Outdoor Journal: Gloversville man catches rare, light-colored lake trout

Mark Clemente of Gloversville caught and released a leucistic lake trout in Lake George. (Photo provided)

Mark Clemente of Gloversville caught and released a leucistic lake trout in Lake George. (Photo provided)

Mark Clemente of Gloversville caught and released a lake trout in Lake George the first week of September. The leucistic lake trout was quite a shocker to see when it came out from under the boat. It looked like a giant goldfish. It was just legal at 23 inches, and he would guess in the 5-pound range. It was very healthy, very chucky laker in every way except color. It was in great shape and went back to the bottom like a rocket when Clemente released him.

He used a homemade flutter spoon. He caught it in the south basin of Lake George along with eight other lakers that day. A biologist at the New York State Department of Environmental Conservation looked into it and says this is considered reduced color pigmentation called leucistic. It’s very rare.

Ever wonder how to get permission to hunt on Nature Conservancy lands? It wants the damage to vegetation by deer reduced and allow hunters to access their lands. For updated information and how to register on their website, contact Mary Ripka at [email protected].

Next Saturday, the City of Cohoes and the Cohoes Rod and Gun Club will host a free Kids Fishing Contest for Cohoes residents ages 5-15. Registration begins at 8:30 a.m. Fishing will take place from 9 to 11 a.m. at Van Schaick Pond. Lunch will be at 11:15 a.m. There will be prizes for the top three in each age class (5-8, 9-11 and 12-15).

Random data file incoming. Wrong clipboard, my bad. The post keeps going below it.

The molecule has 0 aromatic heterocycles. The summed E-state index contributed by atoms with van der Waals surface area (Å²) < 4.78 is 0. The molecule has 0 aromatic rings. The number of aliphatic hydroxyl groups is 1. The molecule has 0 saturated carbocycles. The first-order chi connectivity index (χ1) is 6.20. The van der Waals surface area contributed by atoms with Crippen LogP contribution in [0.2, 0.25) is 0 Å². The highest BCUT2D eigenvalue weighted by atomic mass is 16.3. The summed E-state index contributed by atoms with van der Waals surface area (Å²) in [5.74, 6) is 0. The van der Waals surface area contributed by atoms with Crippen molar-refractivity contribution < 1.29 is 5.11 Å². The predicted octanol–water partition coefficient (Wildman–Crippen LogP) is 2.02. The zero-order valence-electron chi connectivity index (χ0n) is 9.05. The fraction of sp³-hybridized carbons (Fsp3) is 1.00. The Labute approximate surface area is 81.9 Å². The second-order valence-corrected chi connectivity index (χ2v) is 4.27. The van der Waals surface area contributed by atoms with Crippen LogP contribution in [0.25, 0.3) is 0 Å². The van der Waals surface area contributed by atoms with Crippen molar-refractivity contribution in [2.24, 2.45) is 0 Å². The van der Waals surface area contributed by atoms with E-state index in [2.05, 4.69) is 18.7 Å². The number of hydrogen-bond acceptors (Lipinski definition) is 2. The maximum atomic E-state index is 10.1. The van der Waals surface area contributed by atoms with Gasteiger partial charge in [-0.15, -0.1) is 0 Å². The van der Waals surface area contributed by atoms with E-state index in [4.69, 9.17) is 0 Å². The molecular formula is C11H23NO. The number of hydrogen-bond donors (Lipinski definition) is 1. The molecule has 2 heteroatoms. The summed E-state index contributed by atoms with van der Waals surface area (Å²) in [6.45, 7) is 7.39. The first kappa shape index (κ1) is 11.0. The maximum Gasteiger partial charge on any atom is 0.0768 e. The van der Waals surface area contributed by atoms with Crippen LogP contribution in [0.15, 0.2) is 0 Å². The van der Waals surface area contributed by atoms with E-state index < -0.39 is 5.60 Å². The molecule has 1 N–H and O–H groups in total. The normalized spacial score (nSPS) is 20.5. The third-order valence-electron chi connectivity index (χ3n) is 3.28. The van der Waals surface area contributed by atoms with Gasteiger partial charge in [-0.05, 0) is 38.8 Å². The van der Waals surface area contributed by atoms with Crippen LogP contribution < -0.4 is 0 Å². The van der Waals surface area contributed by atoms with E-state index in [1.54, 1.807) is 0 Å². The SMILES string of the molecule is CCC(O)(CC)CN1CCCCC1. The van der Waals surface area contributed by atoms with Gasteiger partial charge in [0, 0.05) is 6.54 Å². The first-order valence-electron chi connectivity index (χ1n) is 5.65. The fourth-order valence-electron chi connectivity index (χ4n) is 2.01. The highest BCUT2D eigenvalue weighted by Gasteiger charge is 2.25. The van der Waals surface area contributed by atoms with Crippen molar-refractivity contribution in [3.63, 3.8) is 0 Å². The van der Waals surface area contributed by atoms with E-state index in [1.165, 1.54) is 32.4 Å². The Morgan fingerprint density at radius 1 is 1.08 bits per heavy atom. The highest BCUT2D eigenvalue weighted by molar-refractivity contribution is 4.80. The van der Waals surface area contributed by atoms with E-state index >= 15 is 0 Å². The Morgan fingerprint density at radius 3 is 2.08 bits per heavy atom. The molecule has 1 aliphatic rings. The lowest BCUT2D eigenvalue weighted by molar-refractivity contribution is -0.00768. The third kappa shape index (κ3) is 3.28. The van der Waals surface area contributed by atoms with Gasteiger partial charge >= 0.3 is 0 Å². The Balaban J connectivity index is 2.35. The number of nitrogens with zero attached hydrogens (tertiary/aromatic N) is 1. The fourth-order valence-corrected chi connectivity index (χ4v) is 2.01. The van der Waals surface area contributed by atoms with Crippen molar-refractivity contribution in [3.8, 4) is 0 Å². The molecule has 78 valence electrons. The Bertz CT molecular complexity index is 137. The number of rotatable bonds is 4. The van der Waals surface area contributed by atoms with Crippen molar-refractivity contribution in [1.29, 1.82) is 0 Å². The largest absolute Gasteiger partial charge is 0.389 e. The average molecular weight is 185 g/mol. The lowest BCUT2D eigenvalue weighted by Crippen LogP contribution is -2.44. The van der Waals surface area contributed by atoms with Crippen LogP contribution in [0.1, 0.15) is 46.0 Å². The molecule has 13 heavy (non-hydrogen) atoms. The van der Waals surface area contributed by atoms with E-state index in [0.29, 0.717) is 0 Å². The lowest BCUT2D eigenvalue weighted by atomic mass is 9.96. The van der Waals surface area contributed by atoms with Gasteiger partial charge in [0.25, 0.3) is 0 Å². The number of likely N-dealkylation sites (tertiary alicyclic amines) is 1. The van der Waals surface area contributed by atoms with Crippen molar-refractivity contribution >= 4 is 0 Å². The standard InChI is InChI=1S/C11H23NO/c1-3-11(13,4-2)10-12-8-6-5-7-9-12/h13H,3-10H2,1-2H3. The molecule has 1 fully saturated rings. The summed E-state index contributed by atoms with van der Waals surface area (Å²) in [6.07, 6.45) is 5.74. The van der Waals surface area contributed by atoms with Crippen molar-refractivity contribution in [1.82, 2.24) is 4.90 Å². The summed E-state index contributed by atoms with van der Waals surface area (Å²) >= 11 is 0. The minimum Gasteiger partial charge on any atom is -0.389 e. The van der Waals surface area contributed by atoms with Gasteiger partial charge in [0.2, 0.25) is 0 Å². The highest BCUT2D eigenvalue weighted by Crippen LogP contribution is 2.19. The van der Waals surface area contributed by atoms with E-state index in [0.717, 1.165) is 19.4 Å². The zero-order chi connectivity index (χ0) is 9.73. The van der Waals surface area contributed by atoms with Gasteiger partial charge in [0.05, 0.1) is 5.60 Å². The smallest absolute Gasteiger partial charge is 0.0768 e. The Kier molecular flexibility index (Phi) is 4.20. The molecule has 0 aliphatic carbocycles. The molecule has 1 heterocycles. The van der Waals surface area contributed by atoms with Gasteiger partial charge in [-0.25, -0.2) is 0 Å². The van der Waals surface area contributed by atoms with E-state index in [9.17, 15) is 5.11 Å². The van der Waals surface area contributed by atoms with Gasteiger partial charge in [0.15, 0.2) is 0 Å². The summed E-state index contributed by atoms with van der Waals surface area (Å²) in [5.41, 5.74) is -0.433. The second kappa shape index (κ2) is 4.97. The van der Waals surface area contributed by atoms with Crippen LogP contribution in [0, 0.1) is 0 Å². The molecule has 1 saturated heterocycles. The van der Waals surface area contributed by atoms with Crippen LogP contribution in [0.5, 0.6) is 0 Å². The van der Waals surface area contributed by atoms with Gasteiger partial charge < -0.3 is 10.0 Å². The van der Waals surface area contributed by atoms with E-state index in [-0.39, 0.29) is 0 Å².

Register before next Wednesday by completing the registration form, which is available at Cohoes City Hall in the Mayor’s office or at Cohoes Rod and Gun Club.

Parents must attend. Call 518-235-2911 if you have any questions.

There is an opportunity for hunters to help manage localized deer populations. The new season began last Saturday and runs through Sunday. You can find the areas on the DEC’s website.

Youth and senior hunters can take advantage of this new opportunity during warmer temperatures, which is uncommon during regular hunting season. Hunting hours were expanded to include the full period of ambient light from 30 minutes before sunrise to 30 minutes after sunset. This change matches the national standard for big game hunting.

The DEC has adopted a new regulation that will allow small game hunters to go afield with an air gun. Since modern air guns are very advanced and many are designed to effectively take small game. Prior to the recent change, DEC regulations did not clearly allow their use for hunting.

This change permits the use of air guns that shoot a pellet that is .17 caliber or larger, using either a rifled or smooth bore barrel. The air gun most produce a pellet velocity of at least 600 feet per second. Small game includes rabbits, squirrels, ruffed grouse, and hunted furbearer species such as fox, coyote, and raccoon.

Contact Ed Noonan at [email protected].

Categories: Sports

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